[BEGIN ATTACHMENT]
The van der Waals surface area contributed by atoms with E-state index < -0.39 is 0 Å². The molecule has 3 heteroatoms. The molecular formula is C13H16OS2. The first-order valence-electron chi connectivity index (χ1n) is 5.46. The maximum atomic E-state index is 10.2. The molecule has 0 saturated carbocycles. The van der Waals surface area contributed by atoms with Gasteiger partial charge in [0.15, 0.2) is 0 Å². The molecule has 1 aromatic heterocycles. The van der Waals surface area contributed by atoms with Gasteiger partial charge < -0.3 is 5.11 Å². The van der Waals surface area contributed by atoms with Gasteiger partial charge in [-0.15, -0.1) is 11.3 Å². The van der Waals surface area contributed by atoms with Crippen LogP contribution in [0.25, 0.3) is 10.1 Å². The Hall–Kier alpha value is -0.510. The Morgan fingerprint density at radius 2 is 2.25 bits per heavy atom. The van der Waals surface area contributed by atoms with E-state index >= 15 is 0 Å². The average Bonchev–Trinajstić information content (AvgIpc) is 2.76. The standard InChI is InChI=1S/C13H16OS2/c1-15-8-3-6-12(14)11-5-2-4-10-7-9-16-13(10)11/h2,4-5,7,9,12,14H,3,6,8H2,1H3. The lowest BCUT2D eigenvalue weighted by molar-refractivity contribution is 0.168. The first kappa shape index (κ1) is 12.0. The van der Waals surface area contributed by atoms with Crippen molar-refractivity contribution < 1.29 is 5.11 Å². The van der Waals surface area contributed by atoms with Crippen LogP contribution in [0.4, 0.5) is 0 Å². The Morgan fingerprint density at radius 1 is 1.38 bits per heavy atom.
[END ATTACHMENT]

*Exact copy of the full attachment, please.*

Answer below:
The van der Waals surface area contributed by atoms with E-state index < -0.39 is 0 Å². The molecule has 3 heteroatoms. The molecular formula is C13H16OS2. The first-order valence-electron chi connectivity index (χ1n) is 5.46. The maximum atomic E-state index is 10.2. The molecule has 0 saturated carbocycles. The van der Waals surface area contributed by atoms with Gasteiger partial charge in [0.15, 0.2) is 0 Å². The molecule has 1 aromatic heterocycles. The van der Waals surface area contributed by atoms with Gasteiger partial charge < -0.3 is 5.11 Å². The van der Waals surface area contributed by atoms with Gasteiger partial charge in [-0.15, -0.1) is 11.3 Å². The van der Waals surface area contributed by atoms with Crippen LogP contribution in [0.25, 0.3) is 10.1 Å². The Hall–Kier alpha value is -0.510. The Morgan fingerprint density at radius 2 is 2.25 bits per heavy atom. The van der Waals surface area contributed by atoms with E-state index >= 15 is 0 Å². The average Bonchev–Trinajstić information content (AvgIpc) is 2.76. The standard InChI is InChI=1S/C13H16OS2/c1-15-8-3-6-12(14)11-5-2-4-10-7-9-16-13(10)11/h2,4-5,7,9,12,14H,3,6,8H2,1H3. The lowest BCUT2D eigenvalue weighted by molar-refractivity contribution is 0.168. The first kappa shape index (κ1) is 12.0. The van der Waals surface area contributed by atoms with Crippen molar-refractivity contribution < 1.29 is 5.11 Å². The van der Waals surface area contributed by atoms with Crippen LogP contribution in [0.4, 0.5) is 0 Å². The Morgan fingerprint density at radius 1 is 1.38 bits per heavy atom.